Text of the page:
If you've ever wondered like I have about the actual value of a piece of advice given to you by a friend long ago, you might be intrigued to discover that I recently found out that a good friend of mine's dad once gave me advice worth my wife, family and approximately $2.5 million.
How do I know? Well, apparently that's the price that a professor, inventor, and scientist named Rene Nunez Suarez paid to figure out precisely what my friend's dad told me almost a decade ago while sitting in his den late one night when I was still in college; "Charity begins at home."
It seems that Suarez embarked on his self-imposed journey towards enlightenment while struggling to create a cooking device which utilizes 95% less energy than traditional cooking devices that people in poor areas of the world use. And that adventure started after discovering that 65% of the people in his native El Salvador still utilize wood as their primary source of fuel for cooking when he was asked to help write a book back in the mid-90's for a friend.
His original goal was simple enough Invent a device that enables the world's poor to cook cheaply and cleanly without deforesting some of the most important, forested areas on Earth. But he ran into more than a few problems that led to mounds of personal trouble.
First off was the task of actually inventing the device, but by persevering through both trial and tribulation he actually came up with one capable of doing exactly what he wanted, and even received a U.S. patent on it.
Unfortunately, what he discovered soon afterwards was that while environmental groups were more than happy to stand and applaud from the sidelines they simply didn't have the funding to make his dream happen. If they did, they simply chose not to use their resources to fund someone else's endeavor. And government officials in El Salvador showed little interest in the project despite it's benefits.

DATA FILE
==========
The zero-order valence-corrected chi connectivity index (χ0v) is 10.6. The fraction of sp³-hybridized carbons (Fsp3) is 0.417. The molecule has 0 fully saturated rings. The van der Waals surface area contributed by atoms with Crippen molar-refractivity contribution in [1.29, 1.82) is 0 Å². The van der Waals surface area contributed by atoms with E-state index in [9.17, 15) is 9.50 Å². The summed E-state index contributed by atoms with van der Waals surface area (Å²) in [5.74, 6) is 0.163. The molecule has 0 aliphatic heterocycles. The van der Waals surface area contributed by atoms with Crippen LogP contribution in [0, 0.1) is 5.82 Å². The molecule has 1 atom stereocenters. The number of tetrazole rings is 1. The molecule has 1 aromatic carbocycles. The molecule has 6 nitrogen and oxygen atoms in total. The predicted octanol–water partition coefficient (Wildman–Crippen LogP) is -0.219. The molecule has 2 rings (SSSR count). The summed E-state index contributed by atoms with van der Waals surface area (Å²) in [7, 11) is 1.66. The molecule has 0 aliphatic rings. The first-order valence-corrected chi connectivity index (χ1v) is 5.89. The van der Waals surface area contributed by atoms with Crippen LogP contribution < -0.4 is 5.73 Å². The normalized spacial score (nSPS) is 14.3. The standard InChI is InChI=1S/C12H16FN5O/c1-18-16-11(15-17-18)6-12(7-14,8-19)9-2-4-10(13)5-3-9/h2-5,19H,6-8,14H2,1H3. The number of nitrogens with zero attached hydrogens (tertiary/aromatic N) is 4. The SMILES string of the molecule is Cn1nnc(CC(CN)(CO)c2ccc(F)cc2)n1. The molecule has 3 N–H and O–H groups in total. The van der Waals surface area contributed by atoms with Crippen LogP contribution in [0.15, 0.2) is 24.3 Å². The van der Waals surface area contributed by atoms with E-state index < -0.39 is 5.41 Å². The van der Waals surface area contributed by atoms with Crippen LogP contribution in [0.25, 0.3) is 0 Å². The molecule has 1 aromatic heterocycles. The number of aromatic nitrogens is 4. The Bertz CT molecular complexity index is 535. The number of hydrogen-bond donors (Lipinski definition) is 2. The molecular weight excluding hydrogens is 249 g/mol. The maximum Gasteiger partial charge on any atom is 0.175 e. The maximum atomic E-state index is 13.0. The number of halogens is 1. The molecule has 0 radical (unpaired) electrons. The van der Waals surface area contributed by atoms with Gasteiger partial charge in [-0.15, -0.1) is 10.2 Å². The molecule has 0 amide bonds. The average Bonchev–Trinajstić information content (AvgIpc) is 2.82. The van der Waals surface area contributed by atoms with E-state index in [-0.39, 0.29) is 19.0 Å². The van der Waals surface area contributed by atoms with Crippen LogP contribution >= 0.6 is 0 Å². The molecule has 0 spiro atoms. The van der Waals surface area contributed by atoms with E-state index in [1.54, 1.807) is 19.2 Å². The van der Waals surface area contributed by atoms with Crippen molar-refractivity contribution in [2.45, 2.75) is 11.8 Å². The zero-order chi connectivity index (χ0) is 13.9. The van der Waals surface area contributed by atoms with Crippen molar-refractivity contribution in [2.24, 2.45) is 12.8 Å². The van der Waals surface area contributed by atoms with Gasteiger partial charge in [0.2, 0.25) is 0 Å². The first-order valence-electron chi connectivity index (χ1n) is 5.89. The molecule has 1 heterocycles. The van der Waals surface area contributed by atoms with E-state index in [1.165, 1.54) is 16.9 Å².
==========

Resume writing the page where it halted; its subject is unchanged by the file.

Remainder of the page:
Of course, as his wife had pointed out before she left the poor themselves don't have the $325 to lay out for even the most efficient cooking device imaginable; so without a potential customer base there's no business on Earth that will touch his idea because they can't turn a profit.
Now he's found himself at the age of 61 without his wife, two children, and his not inconsiderable personal fortune of $2.5 million; much of which was lost in the bitter divorce proceedings with his wife resulting from his obsession with his invention to help the world's poor. And he's back living with his mom to top it all off.
But amazingly, he's still working to make his brilliantly worthwhile device go global because he's become convinced that the only way to win back his two grown children is by proving to them that he was right all along as to what his invention could do.
And I'm certainly willing to wish him success, but I'd be willing to bet that his kids really don't care much at all whether his invention succeeds or falls on its face. Rather, only if they are, in fact, worth more to him than inventing a device that can potentially change the world.
I guess there's really no way for any of us to know if that's even the case Maybe he could start by saying so if it's true?
via:: The Seattle Times